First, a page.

Producer: Anand Pandit
Director: Rumy Jafry
Throw: Amitabh Bachchan, Emran Hashmi, Annu Kapoor, Ragubir Yadav, Dhritimaan Chtterji, Rhea Charaborty, Krystle Dsouza, Siddhant Kapoor and Sameer Soni
Released in theaters.
By Jyothi Venkatesh
Four drunken friends, former court officials, consisting of a public prosecutor, a defense attorney, a judge and an executioner, meet in a historic mansion in a remote mountain station. Re-enacting mock trials against stranded strangers seeking refuge in their creepy house is her favorite scary pastime. The game is fun until things get too serious for comfort.
The clever and personable advertising agency guy Sameer Mehra (Emraan Hashmi) meets the four gentlemen when he is forced to spend the night in the house due to extreme weather. He gets to know the legal veterans who are only too happy to take him in. While Sameer initially hesitates to join in, he later gives in and decides to play the game. Amitabh Bachchan is the prosecutor, Annu Kapoor is the defense attorney, Dhritiman Chatterjee is the judge and Raghubir Yadav is the executioner. One irrepressible Rhea Chakraborty who bursts into creepy laughter is Anna, the mysterious housekeeper of the mansion, who is also a skilled painter, although this aspect was not covered in detail by her.
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Everything is good until small talk and a short drinking binge later stop at the senior club and he also agrees to indulge in the court game shaped by the four veterans. He finds it amusing until they accuse him of killing his own boss Oswal (Sameer) and taking his position in the agency. The trial begins, and the discovery of Sameer’s case sets the story. They want to know whether he will be convicted or acquitted.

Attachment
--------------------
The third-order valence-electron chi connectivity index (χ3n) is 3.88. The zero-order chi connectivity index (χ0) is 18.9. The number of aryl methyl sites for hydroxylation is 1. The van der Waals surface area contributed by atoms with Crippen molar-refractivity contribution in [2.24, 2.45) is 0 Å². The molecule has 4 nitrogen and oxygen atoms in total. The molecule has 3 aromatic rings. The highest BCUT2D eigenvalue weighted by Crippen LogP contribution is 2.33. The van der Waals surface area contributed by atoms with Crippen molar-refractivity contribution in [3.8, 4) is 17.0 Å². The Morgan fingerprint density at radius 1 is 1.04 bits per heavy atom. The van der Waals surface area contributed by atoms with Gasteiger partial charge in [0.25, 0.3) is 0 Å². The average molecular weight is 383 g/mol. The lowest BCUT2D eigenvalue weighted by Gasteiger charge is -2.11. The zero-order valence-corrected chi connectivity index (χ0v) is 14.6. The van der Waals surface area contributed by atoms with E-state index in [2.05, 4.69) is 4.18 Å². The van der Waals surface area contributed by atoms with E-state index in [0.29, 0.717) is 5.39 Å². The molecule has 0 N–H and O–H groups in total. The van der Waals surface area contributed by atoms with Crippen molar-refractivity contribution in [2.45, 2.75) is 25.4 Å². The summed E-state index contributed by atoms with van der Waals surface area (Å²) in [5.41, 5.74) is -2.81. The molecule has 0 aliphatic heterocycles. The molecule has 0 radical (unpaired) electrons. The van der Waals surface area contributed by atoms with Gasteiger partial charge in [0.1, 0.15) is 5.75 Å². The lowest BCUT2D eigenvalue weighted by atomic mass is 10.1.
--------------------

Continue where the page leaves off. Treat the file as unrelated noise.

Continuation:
As for performance, I’d say Amitabh Bachchan tops the list with his top notch performance as an uptight prosecutor adequately questioning advertising man Sameer Mehra, while Annu Kapoor doesn’t lag behind with his smart answers as a friendly defense attorney either. As a weird-looking executioner, Raghubir Yadav has little to do, but still impresses with his small role.
Emran Hashmi impresses with his role as a recruiter, while Krystle DSouza seduces you with her curves and also impresses you with her performance in a negative role. Rhea Chakraborty seems too bloated when it comes to her face, but scores with her small role as maid and caretaker Aana in the creepy house. Siddhanth Kapoor scores as man servant Joe without a single dialogue just with his facial expression.
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Rumy Jafry manages a film that was skilfully staged but reminiscent of the Badla genre, although unfortunately the film remains an artistic product that is only devoured by cineastes and not many ordinary men will patronize the film so it is in no way directed to the common man and there is also a lack of logic.
In summary, I would say that Chehre is a film that, although it lacks logic and has loopholes, stands out as a special attempt because it does not contain the typical commercial ingredients and is quite detailed, especially at the beginning, but still worth watching for Amitabh Bachchans is gripping performance.